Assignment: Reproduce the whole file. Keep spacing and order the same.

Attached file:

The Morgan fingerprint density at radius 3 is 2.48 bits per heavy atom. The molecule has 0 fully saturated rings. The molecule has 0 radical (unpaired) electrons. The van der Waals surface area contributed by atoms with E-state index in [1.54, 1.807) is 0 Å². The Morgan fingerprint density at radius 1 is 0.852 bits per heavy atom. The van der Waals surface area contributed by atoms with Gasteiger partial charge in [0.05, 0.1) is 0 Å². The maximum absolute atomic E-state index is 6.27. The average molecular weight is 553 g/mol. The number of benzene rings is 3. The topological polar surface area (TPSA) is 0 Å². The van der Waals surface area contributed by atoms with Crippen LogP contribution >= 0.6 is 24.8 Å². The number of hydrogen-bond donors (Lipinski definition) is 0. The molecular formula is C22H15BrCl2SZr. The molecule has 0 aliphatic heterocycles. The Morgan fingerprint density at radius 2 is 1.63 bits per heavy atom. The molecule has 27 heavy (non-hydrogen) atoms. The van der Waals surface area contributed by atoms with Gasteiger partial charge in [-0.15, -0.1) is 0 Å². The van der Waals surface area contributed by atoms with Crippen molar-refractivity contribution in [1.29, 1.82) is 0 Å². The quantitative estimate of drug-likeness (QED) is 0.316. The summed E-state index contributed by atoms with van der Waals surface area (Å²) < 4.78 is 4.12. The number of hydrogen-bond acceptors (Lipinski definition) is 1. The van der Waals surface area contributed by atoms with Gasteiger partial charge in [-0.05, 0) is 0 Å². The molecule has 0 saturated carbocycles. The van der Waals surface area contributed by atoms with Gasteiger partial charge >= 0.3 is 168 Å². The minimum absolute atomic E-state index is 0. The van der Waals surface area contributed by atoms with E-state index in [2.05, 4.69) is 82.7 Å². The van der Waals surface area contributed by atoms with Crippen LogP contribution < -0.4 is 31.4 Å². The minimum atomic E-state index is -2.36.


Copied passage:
The Morgan fingerprint density at radius 3 is 2.48 bits per heavy atom. The molecule has 0 fully saturated rings. The molecule has 0 radical (unpaired) electrons. The van der Waals surface area contributed by atoms with E-state index in [1.54, 1.807) is 0 Å². The Morgan fingerprint density at radius 1 is 0.852 bits per heavy atom. The van der Waals surface area contributed by atoms with Gasteiger partial charge in [0.05, 0.1) is 0 Å². The maximum absolute atomic E-state index is 6.27. The average molecular weight is 553 g/mol. The number of benzene rings is 3. The topological polar surface area (TPSA) is 0 Å². The van der Waals surface area contributed by atoms with Crippen LogP contribution >= 0.6 is 24.8 Å². The number of hydrogen-bond donors (Lipinski definition) is 0. The molecular formula is C22H15BrCl2SZr. The molecule has 0 aliphatic heterocycles. The Morgan fingerprint density at radius 2 is 1.63 bits per heavy atom. The molecule has 27 heavy (non-hydrogen) atoms. The van der Waals surface area contributed by atoms with Gasteiger partial charge in [-0.15, -0.1) is 0 Å². The van der Waals surface area contributed by atoms with Crippen molar-refractivity contribution in [1.29, 1.82) is 0 Å². The quantitative estimate of drug-likeness (QED) is 0.316. The summed E-state index contributed by atoms with van der Waals surface area (Å²) < 4.78 is 4.12. The number of hydrogen-bond acceptors (Lipinski definition) is 1. The van der Waals surface area contributed by atoms with Gasteiger partial charge in [-0.05, 0) is 0 Å². The molecule has 0 saturated carbocycles. The van der Waals surface area contributed by atoms with Gasteiger partial charge >= 0.3 is 168 Å². The minimum absolute atomic E-state index is 0. The van der Waals surface area contributed by atoms with E-state index in [2.05, 4.69) is 82.7 Å². The van der Waals surface area contributed by atoms with Crippen LogP contribution < -0.4 is 31.4 Å². The minimum atomic E-state index is -2.36.